Ensuring bone health as your puppy grows



Normal canine hips. Photo: Joel Mills

​Hip dysplasia should be a concern for any dog owner. As breeders, we carefully screen our breeding dogs for all relevant potantial genetic problems. But as important as that is, for some health issues environment is also a critical factor. The Institute of Canine Bio

logy has an excellent article on the environmental aspects of hip dysplasia in dogs and what can be done to help prevent it. Weight management, proper nutrition, and appropriate activity types and levels are the three most important environmental factors.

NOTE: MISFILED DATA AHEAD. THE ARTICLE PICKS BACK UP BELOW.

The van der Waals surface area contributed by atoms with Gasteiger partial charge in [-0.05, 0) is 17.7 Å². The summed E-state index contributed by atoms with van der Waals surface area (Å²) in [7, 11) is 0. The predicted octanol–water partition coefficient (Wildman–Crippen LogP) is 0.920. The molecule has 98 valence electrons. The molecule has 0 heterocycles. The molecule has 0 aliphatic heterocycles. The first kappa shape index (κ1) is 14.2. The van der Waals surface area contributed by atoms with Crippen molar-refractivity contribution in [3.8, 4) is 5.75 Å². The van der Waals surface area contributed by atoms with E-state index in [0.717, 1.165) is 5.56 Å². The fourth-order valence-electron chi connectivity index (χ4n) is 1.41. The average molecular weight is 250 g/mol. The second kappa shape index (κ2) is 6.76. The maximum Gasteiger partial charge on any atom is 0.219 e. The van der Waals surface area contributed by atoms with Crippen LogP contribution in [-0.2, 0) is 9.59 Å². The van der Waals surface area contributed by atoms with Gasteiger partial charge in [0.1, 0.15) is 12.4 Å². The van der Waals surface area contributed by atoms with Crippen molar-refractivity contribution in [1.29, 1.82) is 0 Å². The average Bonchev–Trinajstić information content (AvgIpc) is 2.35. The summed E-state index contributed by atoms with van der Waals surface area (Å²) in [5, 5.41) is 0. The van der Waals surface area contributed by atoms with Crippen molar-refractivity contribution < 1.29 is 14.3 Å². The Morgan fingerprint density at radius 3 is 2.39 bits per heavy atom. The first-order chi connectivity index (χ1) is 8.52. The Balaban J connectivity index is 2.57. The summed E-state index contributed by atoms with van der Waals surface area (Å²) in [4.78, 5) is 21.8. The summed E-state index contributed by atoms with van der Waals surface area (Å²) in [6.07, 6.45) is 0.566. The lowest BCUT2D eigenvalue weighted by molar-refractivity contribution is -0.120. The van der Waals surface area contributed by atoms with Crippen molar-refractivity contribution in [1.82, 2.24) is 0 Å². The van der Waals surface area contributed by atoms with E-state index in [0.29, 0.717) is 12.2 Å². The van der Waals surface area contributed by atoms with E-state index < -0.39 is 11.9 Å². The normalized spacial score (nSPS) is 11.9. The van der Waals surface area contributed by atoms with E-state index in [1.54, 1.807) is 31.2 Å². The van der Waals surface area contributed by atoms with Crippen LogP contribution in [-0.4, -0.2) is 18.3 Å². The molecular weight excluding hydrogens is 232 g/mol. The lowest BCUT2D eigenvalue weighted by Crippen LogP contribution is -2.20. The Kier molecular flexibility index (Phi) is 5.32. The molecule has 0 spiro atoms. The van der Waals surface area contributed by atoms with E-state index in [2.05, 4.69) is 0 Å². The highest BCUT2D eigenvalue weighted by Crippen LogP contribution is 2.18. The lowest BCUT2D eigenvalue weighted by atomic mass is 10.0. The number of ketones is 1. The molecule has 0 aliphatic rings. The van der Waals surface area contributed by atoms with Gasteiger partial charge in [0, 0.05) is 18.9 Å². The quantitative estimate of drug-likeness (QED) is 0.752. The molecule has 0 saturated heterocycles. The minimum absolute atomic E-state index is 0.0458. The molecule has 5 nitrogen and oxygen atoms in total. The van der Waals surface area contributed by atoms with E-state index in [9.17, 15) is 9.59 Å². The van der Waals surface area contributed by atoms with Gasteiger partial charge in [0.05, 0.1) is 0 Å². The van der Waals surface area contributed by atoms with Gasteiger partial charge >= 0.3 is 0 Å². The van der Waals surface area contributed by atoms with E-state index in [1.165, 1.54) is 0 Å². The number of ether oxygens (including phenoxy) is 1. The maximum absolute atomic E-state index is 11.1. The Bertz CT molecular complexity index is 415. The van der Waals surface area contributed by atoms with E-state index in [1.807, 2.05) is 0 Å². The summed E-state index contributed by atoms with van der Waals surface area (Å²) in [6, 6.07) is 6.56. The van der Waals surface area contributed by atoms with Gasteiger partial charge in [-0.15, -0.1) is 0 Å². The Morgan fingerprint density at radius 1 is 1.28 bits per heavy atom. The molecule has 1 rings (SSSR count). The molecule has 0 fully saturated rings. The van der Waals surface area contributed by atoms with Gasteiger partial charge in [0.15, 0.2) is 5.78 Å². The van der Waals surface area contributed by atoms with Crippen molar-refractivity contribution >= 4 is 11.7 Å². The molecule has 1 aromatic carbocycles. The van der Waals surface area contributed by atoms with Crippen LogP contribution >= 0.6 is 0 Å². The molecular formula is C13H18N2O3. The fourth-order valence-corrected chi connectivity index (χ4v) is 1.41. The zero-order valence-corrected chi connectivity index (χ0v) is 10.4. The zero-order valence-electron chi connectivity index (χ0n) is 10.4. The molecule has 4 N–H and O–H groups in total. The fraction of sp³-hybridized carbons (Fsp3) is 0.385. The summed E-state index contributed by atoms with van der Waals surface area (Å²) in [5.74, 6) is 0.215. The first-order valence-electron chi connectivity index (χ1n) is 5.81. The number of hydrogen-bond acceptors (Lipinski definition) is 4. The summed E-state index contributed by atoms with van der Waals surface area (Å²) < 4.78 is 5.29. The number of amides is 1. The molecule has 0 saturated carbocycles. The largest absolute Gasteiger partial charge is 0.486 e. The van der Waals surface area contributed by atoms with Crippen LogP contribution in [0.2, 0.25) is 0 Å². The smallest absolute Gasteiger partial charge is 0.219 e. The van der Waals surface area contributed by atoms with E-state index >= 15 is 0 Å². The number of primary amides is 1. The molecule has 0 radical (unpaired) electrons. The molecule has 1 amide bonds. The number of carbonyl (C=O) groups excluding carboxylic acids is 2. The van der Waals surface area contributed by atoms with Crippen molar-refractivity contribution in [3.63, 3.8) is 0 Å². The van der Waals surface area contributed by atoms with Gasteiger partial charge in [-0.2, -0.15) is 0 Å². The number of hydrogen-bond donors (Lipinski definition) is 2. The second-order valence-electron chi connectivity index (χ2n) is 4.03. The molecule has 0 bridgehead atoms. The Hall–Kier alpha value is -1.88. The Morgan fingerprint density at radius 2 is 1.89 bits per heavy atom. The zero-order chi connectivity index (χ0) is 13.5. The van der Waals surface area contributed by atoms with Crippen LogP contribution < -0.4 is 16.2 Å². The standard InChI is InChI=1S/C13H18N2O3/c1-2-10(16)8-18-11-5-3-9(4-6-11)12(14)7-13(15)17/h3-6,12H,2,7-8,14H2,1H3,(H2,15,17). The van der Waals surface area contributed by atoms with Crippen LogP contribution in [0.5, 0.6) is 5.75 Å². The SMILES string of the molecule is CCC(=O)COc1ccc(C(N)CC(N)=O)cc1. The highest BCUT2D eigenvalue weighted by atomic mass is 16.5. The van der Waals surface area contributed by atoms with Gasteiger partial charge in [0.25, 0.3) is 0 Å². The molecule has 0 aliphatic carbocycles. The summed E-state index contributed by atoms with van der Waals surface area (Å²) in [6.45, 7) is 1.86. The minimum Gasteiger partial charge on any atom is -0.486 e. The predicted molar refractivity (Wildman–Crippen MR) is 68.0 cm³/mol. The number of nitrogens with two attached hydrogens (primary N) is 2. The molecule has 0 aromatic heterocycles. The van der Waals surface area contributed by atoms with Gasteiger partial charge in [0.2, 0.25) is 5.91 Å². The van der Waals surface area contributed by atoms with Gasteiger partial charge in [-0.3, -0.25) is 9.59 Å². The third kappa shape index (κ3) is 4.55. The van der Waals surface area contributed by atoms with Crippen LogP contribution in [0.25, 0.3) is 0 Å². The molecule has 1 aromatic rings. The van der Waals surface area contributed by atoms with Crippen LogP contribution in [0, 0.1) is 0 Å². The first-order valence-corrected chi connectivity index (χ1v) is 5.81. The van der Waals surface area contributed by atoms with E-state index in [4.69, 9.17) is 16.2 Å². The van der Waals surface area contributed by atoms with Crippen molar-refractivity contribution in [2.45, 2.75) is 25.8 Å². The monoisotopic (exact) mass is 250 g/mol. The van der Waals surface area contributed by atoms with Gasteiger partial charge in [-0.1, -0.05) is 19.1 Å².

Puppies can sometimes seem indescrutctible, but their bones don't finish growing until they are 1 1/2 to 2 years old. Until that time, the ends of their long bones are soft. These areas are called "growth plates." A growth plate allows for the long bones to continue elongating as the puppy matures. This is a good thing, but while this is occurring, you will need to be mindful of your puppy's activites to ensure that his growing bones aren't damaged.

The Puppy Culture website has a great chart that shows age-appropriate activity.